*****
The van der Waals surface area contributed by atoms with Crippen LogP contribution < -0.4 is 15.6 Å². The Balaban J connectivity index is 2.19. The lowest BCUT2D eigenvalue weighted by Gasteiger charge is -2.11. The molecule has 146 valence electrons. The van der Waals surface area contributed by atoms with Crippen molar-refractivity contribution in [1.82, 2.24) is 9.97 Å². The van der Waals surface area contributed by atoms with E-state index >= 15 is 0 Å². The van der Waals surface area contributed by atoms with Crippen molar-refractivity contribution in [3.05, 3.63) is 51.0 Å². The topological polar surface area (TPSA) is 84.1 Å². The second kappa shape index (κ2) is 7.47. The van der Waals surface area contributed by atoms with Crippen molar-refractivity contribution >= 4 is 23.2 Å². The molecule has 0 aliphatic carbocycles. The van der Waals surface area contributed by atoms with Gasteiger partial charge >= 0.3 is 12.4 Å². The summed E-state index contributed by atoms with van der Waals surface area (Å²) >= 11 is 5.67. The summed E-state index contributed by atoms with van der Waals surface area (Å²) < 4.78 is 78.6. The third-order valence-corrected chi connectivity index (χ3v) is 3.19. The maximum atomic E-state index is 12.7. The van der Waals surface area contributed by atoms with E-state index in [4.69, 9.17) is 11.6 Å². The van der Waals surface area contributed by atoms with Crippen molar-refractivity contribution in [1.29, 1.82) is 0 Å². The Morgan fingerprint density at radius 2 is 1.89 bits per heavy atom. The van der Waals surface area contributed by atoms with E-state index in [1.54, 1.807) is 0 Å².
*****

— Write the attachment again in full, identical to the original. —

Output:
The van der Waals surface area contributed by atoms with Crippen LogP contribution < -0.4 is 15.6 Å². The Balaban J connectivity index is 2.19. The lowest BCUT2D eigenvalue weighted by Gasteiger charge is -2.11. The molecule has 146 valence electrons. The van der Waals surface area contributed by atoms with Crippen molar-refractivity contribution in [1.82, 2.24) is 9.97 Å². The van der Waals surface area contributed by atoms with E-state index >= 15 is 0 Å². The van der Waals surface area contributed by atoms with Crippen molar-refractivity contribution in [3.05, 3.63) is 51.0 Å². The topological polar surface area (TPSA) is 84.1 Å². The second kappa shape index (κ2) is 7.47. The van der Waals surface area contributed by atoms with Crippen molar-refractivity contribution >= 4 is 23.2 Å². The molecule has 0 aliphatic carbocycles. The van der Waals surface area contributed by atoms with Gasteiger partial charge >= 0.3 is 12.4 Å². The summed E-state index contributed by atoms with van der Waals surface area (Å²) >= 11 is 5.67. The summed E-state index contributed by atoms with van der Waals surface area (Å²) < 4.78 is 78.6. The third-order valence-corrected chi connectivity index (χ3v) is 3.19. The maximum atomic E-state index is 12.7. The van der Waals surface area contributed by atoms with E-state index in [4.69, 9.17) is 11.6 Å². The van der Waals surface area contributed by atoms with Crippen molar-refractivity contribution in [1.29, 1.82) is 0 Å². The Morgan fingerprint density at radius 2 is 1.89 bits per heavy atom. The van der Waals surface area contributed by atoms with E-state index in [1.54, 1.807) is 0 Å².